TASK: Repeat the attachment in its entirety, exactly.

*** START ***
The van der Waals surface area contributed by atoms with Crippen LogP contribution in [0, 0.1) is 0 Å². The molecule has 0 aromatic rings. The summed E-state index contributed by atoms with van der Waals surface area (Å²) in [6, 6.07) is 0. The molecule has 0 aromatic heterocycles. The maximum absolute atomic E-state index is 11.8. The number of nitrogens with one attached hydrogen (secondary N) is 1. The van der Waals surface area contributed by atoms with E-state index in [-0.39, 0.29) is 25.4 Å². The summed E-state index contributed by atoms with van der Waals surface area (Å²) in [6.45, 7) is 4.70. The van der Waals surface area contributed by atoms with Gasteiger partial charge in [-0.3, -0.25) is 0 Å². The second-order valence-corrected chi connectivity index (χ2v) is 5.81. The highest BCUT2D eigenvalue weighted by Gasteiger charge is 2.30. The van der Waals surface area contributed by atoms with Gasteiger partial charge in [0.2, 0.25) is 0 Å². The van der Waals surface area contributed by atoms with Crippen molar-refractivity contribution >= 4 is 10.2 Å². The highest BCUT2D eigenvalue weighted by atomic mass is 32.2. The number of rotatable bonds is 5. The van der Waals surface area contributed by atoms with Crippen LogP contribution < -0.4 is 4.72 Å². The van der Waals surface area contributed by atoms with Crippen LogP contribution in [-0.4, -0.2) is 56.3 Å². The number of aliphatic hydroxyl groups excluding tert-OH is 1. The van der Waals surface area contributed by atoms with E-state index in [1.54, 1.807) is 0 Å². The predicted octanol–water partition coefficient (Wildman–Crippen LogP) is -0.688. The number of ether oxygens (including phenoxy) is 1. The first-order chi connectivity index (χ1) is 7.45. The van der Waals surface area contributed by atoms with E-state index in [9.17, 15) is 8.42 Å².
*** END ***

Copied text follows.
The van der Waals surface area contributed by atoms with Crippen LogP contribution in [0, 0.1) is 0 Å². The molecule has 0 aromatic rings. The summed E-state index contributed by atoms with van der Waals surface area (Å²) in [6, 6.07) is 0. The molecule has 0 aromatic heterocycles. The maximum absolute atomic E-state index is 11.8. The number of nitrogens with one attached hydrogen (secondary N) is 1. The van der Waals surface area contributed by atoms with E-state index in [-0.39, 0.29) is 25.4 Å². The summed E-state index contributed by atoms with van der Waals surface area (Å²) in [6.45, 7) is 4.70. The van der Waals surface area contributed by atoms with Gasteiger partial charge in [-0.3, -0.25) is 0 Å². The second-order valence-corrected chi connectivity index (χ2v) is 5.81. The highest BCUT2D eigenvalue weighted by Gasteiger charge is 2.30. The van der Waals surface area contributed by atoms with Gasteiger partial charge in [0.2, 0.25) is 0 Å². The van der Waals surface area contributed by atoms with Crippen molar-refractivity contribution >= 4 is 10.2 Å². The highest BCUT2D eigenvalue weighted by atomic mass is 32.2. The number of rotatable bonds is 5. The van der Waals surface area contributed by atoms with Crippen LogP contribution < -0.4 is 4.72 Å². The van der Waals surface area contributed by atoms with Crippen LogP contribution in [-0.4, -0.2) is 56.3 Å². The number of aliphatic hydroxyl groups excluding tert-OH is 1. The van der Waals surface area contributed by atoms with E-state index in [1.54, 1.807) is 0 Å². The predicted octanol–water partition coefficient (Wildman–Crippen LogP) is -0.688. The number of ether oxygens (including phenoxy) is 1. The first-order chi connectivity index (χ1) is 7.45. The van der Waals surface area contributed by atoms with E-state index in [9.17, 15) is 8.42 Å².